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Ellipse Revolution and Volume

  1. Oct 29, 2007 #1
    1. The problem statement, all variables and given/known data
    The problem is that an ellipse (centered at origin) is revolved about y-axis. Now I have to find the volume of this swept region. But how do I go about using calculus? I have to derive it.

    2. Relevant equations
    Volume of ellipsoid = 4/3*pi*abc (source wikipedia)
    Equation of ellipse: x^2/a^2 + y^2/b^2 = 1

    3. The attempt at a solution
    integral(pi*a*b*dθ), limits 0 to pi. What is wrong with this?

    Now I know after searching that the volume is given by integral(pi*y^2*dx), limits -b to b, but how do you get this?
  2. jcsd
  3. Oct 29, 2007 #2


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    What's right with it? Why would you expect it to give you the volume?
    That would, of course, give [itex]\pi^2 ab[/itex]. If a= b= r, your ellipsoid will be a sphere of radius r. Does [itex]\pi^2 r^2[/itex] give the volume of that sphere?

    Actually, that's wrong. If the ellipse goes from x=-a to x= a, it wouldn't make sense to integrate dx from -b to b. If you were to integrate from -a to a, you would get the volume if that same ellipse were rotated around the x-axis. The correct formula is
    [tex]\pi\int_{y=-b}^b x^2 dy[/tex]

    If you take a cross section of the rotated ellipsoid, perpendicular to the y-axis (axis of rotation) you get a circle of radius "x". It has area [itex]\pi x^2[/itex] and, imagining it as a thin disk of thickness [itex]\Delta y[/itex] (the thickness is measured along the y-axis), volume [itex]\pi x^2 \Delta y[/itex]. Summing over all such disks gives you a Riemann sum approximating the true volume. In the limit, the Riemann sums become the integral [itex]\int_{y=-b}^b \pi x^2 dy[/itex].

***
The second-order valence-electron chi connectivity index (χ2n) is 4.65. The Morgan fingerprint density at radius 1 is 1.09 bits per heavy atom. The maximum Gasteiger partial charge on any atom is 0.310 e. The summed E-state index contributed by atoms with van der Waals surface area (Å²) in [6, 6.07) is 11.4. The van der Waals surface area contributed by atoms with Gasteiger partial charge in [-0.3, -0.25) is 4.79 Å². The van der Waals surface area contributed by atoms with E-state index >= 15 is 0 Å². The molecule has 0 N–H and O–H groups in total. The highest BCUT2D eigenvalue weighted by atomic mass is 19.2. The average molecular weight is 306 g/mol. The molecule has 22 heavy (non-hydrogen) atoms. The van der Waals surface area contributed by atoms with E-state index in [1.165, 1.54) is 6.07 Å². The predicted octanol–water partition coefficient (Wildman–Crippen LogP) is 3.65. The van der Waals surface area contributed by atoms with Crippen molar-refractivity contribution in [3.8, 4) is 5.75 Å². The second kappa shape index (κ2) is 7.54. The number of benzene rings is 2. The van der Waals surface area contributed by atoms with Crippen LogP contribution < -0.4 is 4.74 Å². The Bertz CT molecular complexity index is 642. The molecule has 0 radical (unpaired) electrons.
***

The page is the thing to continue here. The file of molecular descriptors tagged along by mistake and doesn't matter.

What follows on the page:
The real reason for learning about Riemann sums (you certainly never use them to actually calculate an integral!) is because most integrals are set up using them.
  4. Oct 29, 2007 #3
    That makes so much sense, thanks! To justify my attemp, what I did was evaluate the area of the ellipse (=pi*a*a) and then if I rotate it by a small angle, say dθ, then region swept by it would be the volume of that region. If I take dθ from 0 to pi, then one entire rotation of the ellipse takes place and volume of the entire region. I knew I was wrong, it just didn't feel right. But what you said is real good!
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